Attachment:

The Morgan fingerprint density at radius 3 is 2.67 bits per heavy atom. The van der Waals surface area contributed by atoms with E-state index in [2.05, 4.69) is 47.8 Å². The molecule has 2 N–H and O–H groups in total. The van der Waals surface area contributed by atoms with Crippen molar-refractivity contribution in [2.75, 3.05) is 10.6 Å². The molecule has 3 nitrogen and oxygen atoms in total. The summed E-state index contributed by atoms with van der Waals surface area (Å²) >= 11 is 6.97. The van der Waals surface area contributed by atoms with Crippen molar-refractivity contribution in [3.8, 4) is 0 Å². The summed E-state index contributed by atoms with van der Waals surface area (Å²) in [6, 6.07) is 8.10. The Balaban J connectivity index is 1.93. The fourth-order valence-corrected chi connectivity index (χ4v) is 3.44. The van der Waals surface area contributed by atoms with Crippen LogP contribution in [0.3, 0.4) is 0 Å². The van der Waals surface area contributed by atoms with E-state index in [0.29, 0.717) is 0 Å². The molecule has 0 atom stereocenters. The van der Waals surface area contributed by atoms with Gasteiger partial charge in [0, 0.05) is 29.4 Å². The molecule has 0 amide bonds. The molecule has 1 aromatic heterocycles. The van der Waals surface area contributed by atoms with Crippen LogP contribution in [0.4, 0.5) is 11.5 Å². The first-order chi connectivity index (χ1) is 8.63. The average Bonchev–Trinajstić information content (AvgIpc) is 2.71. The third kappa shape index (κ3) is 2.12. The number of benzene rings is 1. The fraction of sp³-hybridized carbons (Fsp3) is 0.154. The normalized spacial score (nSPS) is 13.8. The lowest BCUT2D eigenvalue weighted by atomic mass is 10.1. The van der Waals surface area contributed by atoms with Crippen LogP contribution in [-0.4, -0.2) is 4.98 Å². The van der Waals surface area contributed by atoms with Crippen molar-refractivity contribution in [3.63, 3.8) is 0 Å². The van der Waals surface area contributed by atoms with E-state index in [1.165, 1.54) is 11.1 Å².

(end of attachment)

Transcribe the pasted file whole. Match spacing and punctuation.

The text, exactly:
The Morgan fingerprint density at radius 3 is 2.67 bits per heavy atom. The van der Waals surface area contributed by atoms with E-state index in [2.05, 4.69) is 47.8 Å². The molecule has 2 N–H and O–H groups in total. The van der Waals surface area contributed by atoms with Crippen molar-refractivity contribution in [2.75, 3.05) is 10.6 Å². The molecule has 3 nitrogen and oxygen atoms in total. The summed E-state index contributed by atoms with van der Waals surface area (Å²) >= 11 is 6.97. The van der Waals surface area contributed by atoms with Crippen molar-refractivity contribution in [3.8, 4) is 0 Å². The summed E-state index contributed by atoms with van der Waals surface area (Å²) in [6, 6.07) is 8.10. The Balaban J connectivity index is 1.93. The fourth-order valence-corrected chi connectivity index (χ4v) is 3.44. The van der Waals surface area contributed by atoms with Crippen LogP contribution in [0.3, 0.4) is 0 Å². The van der Waals surface area contributed by atoms with E-state index in [0.29, 0.717) is 0 Å². The molecule has 0 atom stereocenters. The van der Waals surface area contributed by atoms with Gasteiger partial charge in [0, 0.05) is 29.4 Å². The molecule has 0 amide bonds. The molecule has 1 aromatic heterocycles. The van der Waals surface area contributed by atoms with Crippen LogP contribution in [0.4, 0.5) is 11.5 Å². The first-order chi connectivity index (χ1) is 8.63. The average Bonchev–Trinajstić information content (AvgIpc) is 2.71. The third kappa shape index (κ3) is 2.12. The number of benzene rings is 1. The fraction of sp³-hybridized carbons (Fsp3) is 0.154. The normalized spacial score (nSPS) is 13.8. The lowest BCUT2D eigenvalue weighted by atomic mass is 10.1. The van der Waals surface area contributed by atoms with Crippen LogP contribution in [-0.4, -0.2) is 4.98 Å². The van der Waals surface area contributed by atoms with Crippen molar-refractivity contribution in [3.63, 3.8) is 0 Å². The van der Waals surface area contributed by atoms with E-state index in [1.165, 1.54) is 11.1 Å².